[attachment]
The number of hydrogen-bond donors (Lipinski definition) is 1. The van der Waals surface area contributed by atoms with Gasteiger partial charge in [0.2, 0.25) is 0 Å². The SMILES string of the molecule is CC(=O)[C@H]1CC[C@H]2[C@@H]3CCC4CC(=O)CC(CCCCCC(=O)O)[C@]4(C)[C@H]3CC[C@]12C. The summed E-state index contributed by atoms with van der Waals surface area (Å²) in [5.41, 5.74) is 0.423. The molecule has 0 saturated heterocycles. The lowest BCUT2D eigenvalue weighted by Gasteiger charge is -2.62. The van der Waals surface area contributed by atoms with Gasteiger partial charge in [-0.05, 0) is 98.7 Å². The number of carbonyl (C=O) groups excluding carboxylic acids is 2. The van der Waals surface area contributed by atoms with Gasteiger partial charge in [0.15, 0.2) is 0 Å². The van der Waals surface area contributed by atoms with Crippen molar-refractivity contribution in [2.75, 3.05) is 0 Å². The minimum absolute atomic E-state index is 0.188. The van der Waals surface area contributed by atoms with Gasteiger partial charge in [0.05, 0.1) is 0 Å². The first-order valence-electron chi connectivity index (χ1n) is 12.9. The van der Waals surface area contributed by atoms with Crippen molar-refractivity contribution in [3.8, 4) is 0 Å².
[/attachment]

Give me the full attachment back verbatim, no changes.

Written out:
The number of hydrogen-bond donors (Lipinski definition) is 1. The van der Waals surface area contributed by atoms with Gasteiger partial charge in [0.2, 0.25) is 0 Å². The SMILES string of the molecule is CC(=O)[C@H]1CC[C@H]2[C@@H]3CCC4CC(=O)CC(CCCCCC(=O)O)[C@]4(C)[C@H]3CC[C@]12C. The summed E-state index contributed by atoms with van der Waals surface area (Å²) in [5.41, 5.74) is 0.423. The molecule has 0 saturated heterocycles. The lowest BCUT2D eigenvalue weighted by Gasteiger charge is -2.62. The van der Waals surface area contributed by atoms with Gasteiger partial charge in [-0.05, 0) is 98.7 Å². The number of carbonyl (C=O) groups excluding carboxylic acids is 2. The van der Waals surface area contributed by atoms with Gasteiger partial charge in [0.15, 0.2) is 0 Å². The van der Waals surface area contributed by atoms with Crippen molar-refractivity contribution in [2.75, 3.05) is 0 Å². The minimum absolute atomic E-state index is 0.188. The van der Waals surface area contributed by atoms with Gasteiger partial charge in [0.05, 0.1) is 0 Å². The first-order valence-electron chi connectivity index (χ1n) is 12.9. The van der Waals surface area contributed by atoms with Crippen molar-refractivity contribution in [3.8, 4) is 0 Å².